Performance

Performance of the Latitude, given its size and load carrying capacity is stunning. Our IFR take-off clearance included a climb to 8,000 feet – the airplane took it literally. With just three passengers on board – perhaps not untypical of real world loads, and after an incredibly short take off run – which seemed similar in distance to a Cessna single engine piston, the airport looked like a postage stamp before the end of the runway. The pilots reported that the tower said something like “We think you just set the record for a climb out of Adelaide by a civilian aircraft.” The initial 6,000 fpm climb rate was soon reduced but we quickly hit our smooth and sunny cruise altitude, far above the clouds, at 41,000 feet.

At the other end of the journey the descent into Essendon above the harbour, multi-coloured high rise CBD glow, and ships unloading at the port, of the world’s most liveable city, seemed so slow and stable. It was as if passengers could get out and walk. The pilots must have been told to demonstrate the slow handling and approach speeds, and this they did well such that the max weight 756m landing distance was bettered easily on Essendon’s runway 35.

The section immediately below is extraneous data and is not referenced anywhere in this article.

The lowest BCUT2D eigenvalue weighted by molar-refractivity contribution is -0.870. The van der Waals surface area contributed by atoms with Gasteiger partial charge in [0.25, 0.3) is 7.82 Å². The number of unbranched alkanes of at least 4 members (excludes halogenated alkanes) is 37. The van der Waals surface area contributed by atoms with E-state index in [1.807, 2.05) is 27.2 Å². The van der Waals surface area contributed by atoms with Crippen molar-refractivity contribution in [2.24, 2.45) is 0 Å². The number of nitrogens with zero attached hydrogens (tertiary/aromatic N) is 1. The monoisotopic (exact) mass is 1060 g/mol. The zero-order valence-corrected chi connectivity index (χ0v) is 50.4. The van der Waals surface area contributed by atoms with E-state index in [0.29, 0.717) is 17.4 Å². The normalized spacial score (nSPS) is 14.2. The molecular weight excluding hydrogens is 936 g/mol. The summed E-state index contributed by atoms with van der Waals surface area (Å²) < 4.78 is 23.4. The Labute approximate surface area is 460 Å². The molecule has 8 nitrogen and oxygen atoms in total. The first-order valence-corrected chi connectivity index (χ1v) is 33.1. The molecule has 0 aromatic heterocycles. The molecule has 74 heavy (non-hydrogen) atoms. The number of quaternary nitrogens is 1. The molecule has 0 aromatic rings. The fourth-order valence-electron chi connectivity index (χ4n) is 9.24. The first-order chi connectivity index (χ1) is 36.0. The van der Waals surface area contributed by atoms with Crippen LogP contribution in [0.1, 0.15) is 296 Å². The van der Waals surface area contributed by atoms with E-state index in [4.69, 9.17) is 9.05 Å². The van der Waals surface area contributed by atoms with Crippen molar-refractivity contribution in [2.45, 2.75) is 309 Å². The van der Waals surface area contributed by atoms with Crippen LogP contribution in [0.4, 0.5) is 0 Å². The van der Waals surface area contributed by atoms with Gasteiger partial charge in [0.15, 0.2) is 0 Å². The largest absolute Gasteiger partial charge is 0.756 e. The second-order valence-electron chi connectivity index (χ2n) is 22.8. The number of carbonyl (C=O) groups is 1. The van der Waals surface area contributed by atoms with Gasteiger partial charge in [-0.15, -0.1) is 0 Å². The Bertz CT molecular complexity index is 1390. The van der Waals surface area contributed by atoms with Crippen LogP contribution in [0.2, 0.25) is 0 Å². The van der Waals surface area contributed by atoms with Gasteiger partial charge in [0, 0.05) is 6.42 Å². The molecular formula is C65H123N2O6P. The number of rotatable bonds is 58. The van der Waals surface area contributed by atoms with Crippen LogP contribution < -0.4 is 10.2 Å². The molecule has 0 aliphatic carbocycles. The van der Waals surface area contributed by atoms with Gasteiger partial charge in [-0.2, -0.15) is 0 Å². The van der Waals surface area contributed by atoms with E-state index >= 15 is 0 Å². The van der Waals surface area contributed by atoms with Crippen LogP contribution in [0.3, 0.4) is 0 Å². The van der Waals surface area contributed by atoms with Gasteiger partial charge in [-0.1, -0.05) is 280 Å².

Passenger Cabin

Peter Lang, who represents Cessna Citation Jets at Hawker Pacific, wisely points out that to make a sale multiple players at each customer must say yes. This includes the CEO, CFO, aviation department (or advisers), possibly the bankers, and most likely, the people who are going to travel regularly in the jet. This will often include family members.

All manufacturers use statistics to claim their aircraft’s performance figures, are the best, one way or another. With roughly similar overall performance – due to the laws of physics, what is the differentiator at this level, is the cabin. The Latitude’s cabin is summed up by the following observation during the flight from an experienced pilot and air traveller: “This is the first aircraft I have ever travelled in that I did not know I was in an aeroplane! It is so smooth, quiet, comfortable, luxurious and spacious it was like I was at home in my lounge, and oh, did I mention quiet?”
It was clear from this flight that “user experience” considerations and testing have crossed over from technology companies like Apple to the aviation sector. No longer are planes just performance wonders in an engineering sense. They must be totally oriented towards the passengers. Here are some of the elements that contributed to the “in my lounge” comment: